Fri, Jun. 18, 2004

Pulling out of Arab areas good for Israel, Palestinians

JERUSALEM -- ``I implore the government: Don't raise your hand against the settlements. Don't undermine their existence.''

This, you might imagine, must be the words of someone in Israel, strongly opposed to the recent, historic decision of Ariel Sharon's government to evacuate Israeli settlements from Gaza.

Not quite. These words were actually written in The Jerusalem Post in 1994, by no other than Sharon himself. Being at that time one of the most vocal leaders of the opposition, he launched an all-out attack on the Israel-PLO agreement signed in Cairo between Yitzhak Rabin and Yasser Arafat. Although no mention was made in that accord of evacuating settlements, Sharon nevertheless bashed the Rabin government for its ``defeatism.''

Yet 10 years later, as prime minister, Sharon -- of all people -- a longtime advocate of Jewish settlement in the West Bank and Gaza, now shows his determination to do what Rabin never had the courage to do.

Some of us, of course, have been demanding for years that Israel pull out from those heavily populated Arab areas. The reasons were obvious. With the demographic clock ticking for Israel, remaining in those areas might have caused Israel, in a matter of few years, to lose the Jewish majority between the Jordan River and the Mediterranean Sea. In that case, Israel might have turned into an apartheid-like state or a state without a Jewish identity -- and all that, even before discussing the damage that the occupation inflicts on both Palestinians and Israelis.

The only way to thwart such developments was to withdraw from these territories. Only recently did Sharon realize that. Things obviously look different when you move from the opposition benches to the prime minister's office -- but to his credit, once he came to the right conclusion, he acted with the same resolution that won him his name as a warrior.

This is not the time for I-told-you-so bragging. Anyone who cares about the future of Israel as both a democracy and a Jewish state should support Sharon's initiative now. Indeed, according to recent public-opinion polls, most Israelis do.

However, while applauding Sharon's move on Gaza, one should also be concerned about his plans for the West Bank. Because if there is truth in what some commentators in Israel are saying -- namely that Sharon plans to pull out from Gaza only to deepen Israel's grip on the West Bank -- then we have all the reasons to be worried. After all, the same logic that necessitated the pullout from Gaza is valid in the West Bank, too. Why, then, should we wait another 10 years, only to come to the same conclusion? And how many people will lose their lives in between?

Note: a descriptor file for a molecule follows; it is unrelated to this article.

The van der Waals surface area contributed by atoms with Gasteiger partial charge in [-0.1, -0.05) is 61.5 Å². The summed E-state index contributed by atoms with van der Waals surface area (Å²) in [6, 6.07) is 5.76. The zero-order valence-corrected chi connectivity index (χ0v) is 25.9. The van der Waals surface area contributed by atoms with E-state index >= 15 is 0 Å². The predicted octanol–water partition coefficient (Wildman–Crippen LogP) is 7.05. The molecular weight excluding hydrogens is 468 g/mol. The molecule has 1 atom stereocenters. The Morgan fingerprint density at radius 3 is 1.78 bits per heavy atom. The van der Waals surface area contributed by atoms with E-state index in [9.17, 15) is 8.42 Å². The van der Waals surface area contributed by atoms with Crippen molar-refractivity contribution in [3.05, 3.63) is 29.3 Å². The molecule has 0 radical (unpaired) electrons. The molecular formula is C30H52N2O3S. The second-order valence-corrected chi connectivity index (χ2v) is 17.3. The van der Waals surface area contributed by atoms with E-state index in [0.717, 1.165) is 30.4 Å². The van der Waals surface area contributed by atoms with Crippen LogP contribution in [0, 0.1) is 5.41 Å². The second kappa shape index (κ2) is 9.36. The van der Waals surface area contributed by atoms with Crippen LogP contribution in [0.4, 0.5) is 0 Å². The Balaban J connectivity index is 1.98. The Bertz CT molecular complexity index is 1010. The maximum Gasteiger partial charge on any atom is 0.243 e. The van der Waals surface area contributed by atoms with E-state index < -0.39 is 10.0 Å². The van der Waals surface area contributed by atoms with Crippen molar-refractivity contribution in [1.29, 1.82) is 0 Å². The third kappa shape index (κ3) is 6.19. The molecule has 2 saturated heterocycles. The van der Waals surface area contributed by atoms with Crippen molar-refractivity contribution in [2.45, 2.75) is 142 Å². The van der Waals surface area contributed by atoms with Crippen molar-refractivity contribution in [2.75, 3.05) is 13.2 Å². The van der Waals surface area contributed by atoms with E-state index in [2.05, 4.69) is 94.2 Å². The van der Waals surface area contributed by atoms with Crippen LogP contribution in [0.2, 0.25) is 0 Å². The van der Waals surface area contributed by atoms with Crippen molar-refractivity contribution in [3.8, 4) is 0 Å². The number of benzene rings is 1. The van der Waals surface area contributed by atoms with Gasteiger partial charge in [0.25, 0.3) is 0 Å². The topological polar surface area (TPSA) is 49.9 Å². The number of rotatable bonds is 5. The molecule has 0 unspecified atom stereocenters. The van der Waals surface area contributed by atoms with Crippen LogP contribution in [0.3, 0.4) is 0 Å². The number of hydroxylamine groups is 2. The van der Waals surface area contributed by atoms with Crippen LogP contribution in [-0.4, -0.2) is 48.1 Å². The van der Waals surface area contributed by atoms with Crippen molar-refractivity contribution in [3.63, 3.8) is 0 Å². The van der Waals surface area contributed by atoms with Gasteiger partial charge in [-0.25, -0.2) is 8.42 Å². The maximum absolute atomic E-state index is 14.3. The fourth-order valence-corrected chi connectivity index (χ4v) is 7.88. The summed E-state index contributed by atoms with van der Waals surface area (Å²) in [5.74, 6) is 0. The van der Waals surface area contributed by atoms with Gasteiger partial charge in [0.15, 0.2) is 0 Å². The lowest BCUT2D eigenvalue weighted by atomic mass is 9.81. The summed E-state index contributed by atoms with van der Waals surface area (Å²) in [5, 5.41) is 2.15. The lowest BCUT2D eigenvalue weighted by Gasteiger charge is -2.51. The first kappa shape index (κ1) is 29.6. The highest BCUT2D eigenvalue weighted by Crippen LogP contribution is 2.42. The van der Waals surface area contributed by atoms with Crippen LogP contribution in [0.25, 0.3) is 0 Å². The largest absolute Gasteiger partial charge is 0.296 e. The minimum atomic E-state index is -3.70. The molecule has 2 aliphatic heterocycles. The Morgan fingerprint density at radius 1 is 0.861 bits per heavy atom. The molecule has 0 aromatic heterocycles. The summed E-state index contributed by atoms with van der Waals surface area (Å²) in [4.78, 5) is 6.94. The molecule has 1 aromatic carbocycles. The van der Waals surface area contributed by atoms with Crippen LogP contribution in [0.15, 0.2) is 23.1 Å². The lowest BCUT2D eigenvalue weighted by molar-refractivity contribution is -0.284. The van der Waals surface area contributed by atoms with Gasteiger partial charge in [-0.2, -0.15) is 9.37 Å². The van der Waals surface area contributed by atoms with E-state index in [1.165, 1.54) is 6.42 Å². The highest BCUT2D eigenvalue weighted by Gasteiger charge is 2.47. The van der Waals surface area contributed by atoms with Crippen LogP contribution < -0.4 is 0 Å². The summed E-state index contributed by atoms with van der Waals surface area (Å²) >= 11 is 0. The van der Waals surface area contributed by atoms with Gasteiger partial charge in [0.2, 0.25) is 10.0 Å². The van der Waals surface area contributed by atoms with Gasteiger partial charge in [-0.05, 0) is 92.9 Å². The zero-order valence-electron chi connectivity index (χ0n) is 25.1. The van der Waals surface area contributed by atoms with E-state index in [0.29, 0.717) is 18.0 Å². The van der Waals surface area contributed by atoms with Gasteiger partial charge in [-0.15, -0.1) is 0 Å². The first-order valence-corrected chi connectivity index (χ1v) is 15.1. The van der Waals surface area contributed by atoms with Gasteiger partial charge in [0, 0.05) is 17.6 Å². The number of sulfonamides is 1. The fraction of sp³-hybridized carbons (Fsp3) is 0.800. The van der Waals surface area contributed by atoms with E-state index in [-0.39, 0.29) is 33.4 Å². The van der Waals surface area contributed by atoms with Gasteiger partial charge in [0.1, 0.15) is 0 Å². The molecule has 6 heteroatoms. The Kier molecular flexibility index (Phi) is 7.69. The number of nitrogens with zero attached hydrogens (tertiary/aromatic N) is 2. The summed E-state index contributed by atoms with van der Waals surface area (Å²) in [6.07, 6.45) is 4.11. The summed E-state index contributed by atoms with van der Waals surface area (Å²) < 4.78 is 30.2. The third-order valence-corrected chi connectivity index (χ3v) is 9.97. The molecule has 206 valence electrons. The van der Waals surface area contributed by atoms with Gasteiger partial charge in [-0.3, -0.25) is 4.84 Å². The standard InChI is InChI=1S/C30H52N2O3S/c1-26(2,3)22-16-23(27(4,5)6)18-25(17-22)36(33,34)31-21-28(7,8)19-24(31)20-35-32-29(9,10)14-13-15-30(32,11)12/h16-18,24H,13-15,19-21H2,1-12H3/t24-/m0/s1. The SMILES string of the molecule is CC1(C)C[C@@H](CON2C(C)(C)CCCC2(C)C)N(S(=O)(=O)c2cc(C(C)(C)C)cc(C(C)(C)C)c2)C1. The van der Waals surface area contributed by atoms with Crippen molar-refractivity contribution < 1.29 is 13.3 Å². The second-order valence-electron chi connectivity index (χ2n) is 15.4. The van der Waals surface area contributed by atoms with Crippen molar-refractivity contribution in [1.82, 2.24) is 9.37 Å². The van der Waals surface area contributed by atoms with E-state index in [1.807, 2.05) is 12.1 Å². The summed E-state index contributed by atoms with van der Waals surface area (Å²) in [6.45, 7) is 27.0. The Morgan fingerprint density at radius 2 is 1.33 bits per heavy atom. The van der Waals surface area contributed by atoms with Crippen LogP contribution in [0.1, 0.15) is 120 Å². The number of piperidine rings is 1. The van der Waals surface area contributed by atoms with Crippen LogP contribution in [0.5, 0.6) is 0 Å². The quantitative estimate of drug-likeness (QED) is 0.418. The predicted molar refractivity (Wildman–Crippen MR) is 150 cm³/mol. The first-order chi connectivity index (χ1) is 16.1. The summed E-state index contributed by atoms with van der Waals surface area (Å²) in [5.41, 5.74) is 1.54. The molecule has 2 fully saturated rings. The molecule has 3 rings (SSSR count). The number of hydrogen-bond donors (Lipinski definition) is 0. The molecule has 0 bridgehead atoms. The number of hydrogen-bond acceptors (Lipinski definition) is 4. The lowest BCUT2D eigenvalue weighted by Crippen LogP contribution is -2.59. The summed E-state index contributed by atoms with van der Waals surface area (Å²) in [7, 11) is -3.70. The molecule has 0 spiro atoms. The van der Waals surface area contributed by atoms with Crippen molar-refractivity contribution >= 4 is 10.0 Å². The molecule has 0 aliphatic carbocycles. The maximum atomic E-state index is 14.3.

Not only Israelis but Palestinians as well should be asking themselves these questions. For, as Abba Eban once said, the Palestinians have been notorious for never missing an opportunity to miss an opportunity. Indeed, over the last seven decades, they have shown once and again that they lived up to Eban's dictum.

Had the Palestinians accepted the Partition Plan put on the table in 1937, and again at the United Nations in 1947, they would have been today in a much better situation. However, by rejecting compromise and opting for war instead, they brought upon themselves only disaster. And so on and so forth, up to Arafat's rejection in 2000 of the most far-reaching Israeli peace plan ever: He couldn't even take Yes for an answer.

No wonder that even King Abdullah of Jordan, who is known for his understatement, couldn't hold himself anymore. In a recent interview with The New York Times, he said: ``I think Arafat needs to have a long look in the mirror to be able to see whether his position is helping the Palestinian cause or not.''

Both Israeli and Palestinian leaders should, therefore, take the Gaza move not as a sign of victory or defeat but as a reminder and a lesson that if at the right time you settle for less, in the long run you gain more for your people.

Uri Dromi is director of international outreach at the Israel Democracy Institute in Jerusalem.

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